The district’s plan, approved earlier this year by the JCPS school board, had already received the support of groups and individuals such as Greater Louisville Inc., Mayor Greg Fischer, Metro United Way and Jefferson County Parent-Teacher Association President Cherie Dimar, who called it a “chance to better address achievement gaps.”

Jefferson County Teachers Association President Brent McKim said many questions remain, such as how staggered schedules and extended learning support would be staffed.

Although teacher approval is not needed for changes at the district’s 18 persistently low-performing schools, teacher buy-in would still be important, he said. Some of the ideas could figure into ongoing teacher contract negotiations, he said.

He said the teachers union will want to be among the groups weighing in with ideas for the school, which he said could perhaps be run with a university partner or an organization such as the Knowledge Is Power Program, or KIPP, which helps run public charter schools across the country.
The Rev. Jerry Stephenson, state director of the Black Alliance for Educational Option, which advocates for charter schools, said he’s “glad they recognize they’ve got to do something different.” Although his group will add to suggestions, such as a school that extends the school day and year, he remains skeptical the changes will be substantial.

“How many times have we heard innovation in the past 40 years? Usually it’s the same things done over and over, they just put a different set of clothes on it,” he said.

More innovations


Along with the school, the district’s application shows there are are three other main components:
• A “learn anywhere” academic software program, used on donated tablets or iPads, where students could access class texts, assignments and quizzes and interact with teachers, fellow students and mentors — possibly enabling flexible school schedules.

Rodosky said the district is looking at existing software or programs currently in development by private groups to find a user-friendly and interactive system — a far cry from the clunky, semi-functional class Web pages of the past.

He said he hopes to introduce them at a couple of schools before expanding the program, perhaps even beyond the low-performing schools. That could give students an option to learn and do work from home for part of some days, officials said.

“This smartphone and tablet stuff has young people engaged, and we’ve got to take advantage of that,” he said. “Kids are in school only 9 percent of the time, and this lets us expand learning experiences.”

• Improving access to high-level instruction by linking experienced and novice teachers at different schools through jointly taught classes using videoconferencing. For example, a new science teacher at a low-performing school might be linked with a duPont Manual High teacher, officials said. It also could allow students to take Advanced Placement courses not offered at their own school. In addition, teams of teachers would be linked to improve instruction and share ideas in “professional learning communities” with similar groups at higher-performing schools.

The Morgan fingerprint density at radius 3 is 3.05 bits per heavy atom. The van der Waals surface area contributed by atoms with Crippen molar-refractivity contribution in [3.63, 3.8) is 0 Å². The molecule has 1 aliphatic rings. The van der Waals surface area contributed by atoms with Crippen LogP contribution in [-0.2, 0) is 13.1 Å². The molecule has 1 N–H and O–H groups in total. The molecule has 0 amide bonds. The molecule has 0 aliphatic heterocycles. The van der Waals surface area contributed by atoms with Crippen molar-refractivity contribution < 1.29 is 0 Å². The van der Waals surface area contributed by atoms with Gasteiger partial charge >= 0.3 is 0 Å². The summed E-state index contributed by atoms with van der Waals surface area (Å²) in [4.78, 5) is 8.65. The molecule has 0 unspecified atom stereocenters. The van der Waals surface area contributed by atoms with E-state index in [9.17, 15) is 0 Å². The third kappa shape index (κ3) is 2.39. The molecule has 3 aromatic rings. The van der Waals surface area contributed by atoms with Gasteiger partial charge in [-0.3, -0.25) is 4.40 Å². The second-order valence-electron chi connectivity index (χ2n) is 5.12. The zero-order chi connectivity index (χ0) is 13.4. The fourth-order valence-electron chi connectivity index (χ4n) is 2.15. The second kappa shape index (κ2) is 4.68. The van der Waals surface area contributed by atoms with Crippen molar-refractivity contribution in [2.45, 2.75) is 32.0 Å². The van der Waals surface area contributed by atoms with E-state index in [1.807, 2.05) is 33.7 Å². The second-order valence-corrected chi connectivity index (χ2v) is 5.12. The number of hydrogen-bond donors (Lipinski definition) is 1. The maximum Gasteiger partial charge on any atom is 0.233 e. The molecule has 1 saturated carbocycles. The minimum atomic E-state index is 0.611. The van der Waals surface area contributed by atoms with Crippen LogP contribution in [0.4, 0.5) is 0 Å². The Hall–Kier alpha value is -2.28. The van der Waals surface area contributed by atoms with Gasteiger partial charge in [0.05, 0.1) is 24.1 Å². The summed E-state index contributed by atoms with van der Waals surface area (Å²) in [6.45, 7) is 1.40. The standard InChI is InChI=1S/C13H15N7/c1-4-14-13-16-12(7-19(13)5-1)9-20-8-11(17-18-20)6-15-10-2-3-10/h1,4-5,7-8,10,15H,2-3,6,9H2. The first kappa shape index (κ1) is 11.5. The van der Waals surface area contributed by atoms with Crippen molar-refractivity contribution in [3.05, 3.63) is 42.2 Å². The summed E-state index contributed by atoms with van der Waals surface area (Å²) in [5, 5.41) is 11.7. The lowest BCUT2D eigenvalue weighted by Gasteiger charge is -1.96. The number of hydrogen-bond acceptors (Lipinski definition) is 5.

• Expand a program already being developed that would pinpoint students who face difficulties outside school — such as poverty, hunger, violence in the home or medical needs that interfere with schooling.

Instead of relying on time-crunched counselors making calls, at-risk students would be entered in a online system called Louisville Linked — an idea that grew out of a Leadership Louisville group — and become instantly connected to partnering community groups and churches and social service help.

That could help a emotionally distraught child whose parent was sent to prison connect with a Big Brother, help a child get eyeglasses or connect a student to summer camp, officials said.

“In the past, those kinds of things happened in spite of the system, not because of it,” Hensley said.

On the clock


While the district’s application states that the school could open as early as the 2014-15 school year, officials say it could take longer.

Teacher collaboration and the interactive learning ideas would likely begin sometime in the 2013-14 to 2014-15 school years.

The online support links will be operating this fall, Rodosky said.

State officials say they’ll keep close tabs on the district’s plans, and can revoke the status at any time.
But they’ll also work with the district if more flexibility is needed, Cook said. He said the state over the summer would work on a system for measuring success across the four districts, including gains on test scores, graduation and college readiness rates.

JCPS leaders don’t expect the efforts to be easy — they have to figure out how to fund, staff and implement them.

But Hensley said educators nationally need to search for new solutions to improve historically low-performing students and schools.

“For a long time, education has been frozen to the face of the mountain, unable to move up or down, and at some point you’ve got to let go and try a new route,” he said. “In many ways, that’s where we are.”